Arriving in Granada following a tour of Madrid and Toledo was certainly a blur. Miles, my roommate, and I moved into our house for the semester, and it is certainly an interesting setup. We live in a spacious family house on the first floor; our host parents, JuanMi and Angela, live on the bottom floor and are surrounded by their family in other flats in the building. There is a gorgeous courtyard in the center of the complex, with laundry lines strung carelessly across the top, and in our homestay, we eat lunch and dinner together as a family.
JuanMi is a specialty guitar maker, and his shop is on the bottom floor of the building. Angela is a retired social worker who now paints homemade abanico fans, and she spends much of her day running the house. Neither of them speak a word of English, and their work schedules are extremely relaxed and laid back. Breakfast is small, lunch, the largest meal of the day, is at 2:45 pm, and dinner usually falls around 9:45-10 pm. Their lifestyle is one of comforts, simple pleasures, and is centered around relaxation.
Our house is located in the Realejo neighborhood, the old Jewish quarter, and is very close to my classes, the Alhambra, and the center of town. The streets surrounding the house are narrow, cobbled and wind in twisting obliviousness until one reaches either the Alhambra or the city center. The walls of Realejo are dotted with street art from El Niño, a Banksy-like figure who does most of his damage at night. It is a pleasant, central, very convenient location to have a homestay. I can run for ten minutes and be at either the Alhambra, the River Genil or the Arab quarter, the Albaycin. The great outdoors are also quite close, as many hiking and running trails rise above the Alhambra and through the surrounding valleys, including one that I explored one day going to an abandoned monastery. The city presents many opportunities for all sorts of exploration.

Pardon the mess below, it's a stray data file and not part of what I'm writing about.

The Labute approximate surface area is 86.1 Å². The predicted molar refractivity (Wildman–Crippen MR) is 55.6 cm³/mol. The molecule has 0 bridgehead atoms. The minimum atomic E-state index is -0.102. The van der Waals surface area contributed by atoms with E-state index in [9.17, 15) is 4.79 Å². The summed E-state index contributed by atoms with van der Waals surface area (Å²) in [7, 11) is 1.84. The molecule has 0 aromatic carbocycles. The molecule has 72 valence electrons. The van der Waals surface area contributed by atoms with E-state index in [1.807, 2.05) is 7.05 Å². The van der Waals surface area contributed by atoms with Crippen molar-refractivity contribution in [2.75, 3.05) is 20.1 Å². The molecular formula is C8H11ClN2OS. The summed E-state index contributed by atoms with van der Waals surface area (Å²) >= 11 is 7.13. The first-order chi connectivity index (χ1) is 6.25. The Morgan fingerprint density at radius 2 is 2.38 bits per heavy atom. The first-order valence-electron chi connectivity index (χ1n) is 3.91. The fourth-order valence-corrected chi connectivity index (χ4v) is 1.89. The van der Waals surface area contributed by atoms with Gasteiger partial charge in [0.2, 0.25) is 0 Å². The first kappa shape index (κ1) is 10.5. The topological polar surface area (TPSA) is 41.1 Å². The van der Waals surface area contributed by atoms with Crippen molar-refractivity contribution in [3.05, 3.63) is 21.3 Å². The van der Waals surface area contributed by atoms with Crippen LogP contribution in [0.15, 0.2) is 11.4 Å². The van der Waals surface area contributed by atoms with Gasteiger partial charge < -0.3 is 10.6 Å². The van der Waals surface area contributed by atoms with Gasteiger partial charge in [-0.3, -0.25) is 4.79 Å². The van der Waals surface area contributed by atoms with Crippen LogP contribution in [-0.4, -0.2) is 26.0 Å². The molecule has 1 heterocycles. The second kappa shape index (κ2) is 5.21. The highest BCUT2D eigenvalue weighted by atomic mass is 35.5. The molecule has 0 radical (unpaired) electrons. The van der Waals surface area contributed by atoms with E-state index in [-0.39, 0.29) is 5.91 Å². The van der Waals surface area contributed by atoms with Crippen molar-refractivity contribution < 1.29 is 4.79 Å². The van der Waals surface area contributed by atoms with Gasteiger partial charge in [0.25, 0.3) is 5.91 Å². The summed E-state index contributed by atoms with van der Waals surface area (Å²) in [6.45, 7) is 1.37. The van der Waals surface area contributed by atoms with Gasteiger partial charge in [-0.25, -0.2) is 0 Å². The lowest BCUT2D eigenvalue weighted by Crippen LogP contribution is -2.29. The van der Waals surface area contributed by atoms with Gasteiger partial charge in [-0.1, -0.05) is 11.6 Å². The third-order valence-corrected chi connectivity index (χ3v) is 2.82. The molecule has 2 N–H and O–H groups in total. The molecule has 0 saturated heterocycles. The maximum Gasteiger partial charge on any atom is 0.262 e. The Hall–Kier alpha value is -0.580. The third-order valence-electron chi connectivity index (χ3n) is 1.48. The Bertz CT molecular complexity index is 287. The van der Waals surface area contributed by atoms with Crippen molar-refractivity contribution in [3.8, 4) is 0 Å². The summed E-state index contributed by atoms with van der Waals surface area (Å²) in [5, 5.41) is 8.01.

Following my first day of class, JuanMi and Angela convinced me (without too much effort) to go with them to the beach. Miles wasn’t feeling well, so the three of us drove down to Playa Granada, a rocky stretch of beach that was absolutely gorgeous. The water was rough but a perfect temperature, and the surrounding landscape, with the imposing Sierra Nevadas looming over hills dotted with endless rows of olive trees, was phenomenal. The three of us talked for hours about adjusting to Spanish customs, American life, and strategies for living in general. Following free, unlimited tapas at a nearby bar (you read that correctly) we drove home under the setting sun full and extremely content. I am extremely lucky and grateful to have found such a nice, welcoming, inclusive host family.
Also, school has begun, and for the month of September I am completing an intensive Spanish language class consisting of five hours of class a day, five days a week. I am still finalizing my schedule for the semester, but it appears as if I’ll be able to take a regular class at the university with Spanish students in addition to my classes with foreigners. I feel confident that come the end of the semester my Spanish will have improved immensely.
Granada, for the two weeks I’ve been here, has turned out to be a beautiful city. The old town is very easy to get lost in, one of my favorite characteristics that a city can possess, as baroque Catholic churches, monasteries and squares give way to Arab-influenced architecture, eventually topping out with the Gypsy caves of the Sacromonte. Life in Granada serves as a constant reminder to relax, prioritize family and enjoy life’s pleasures to the fullest.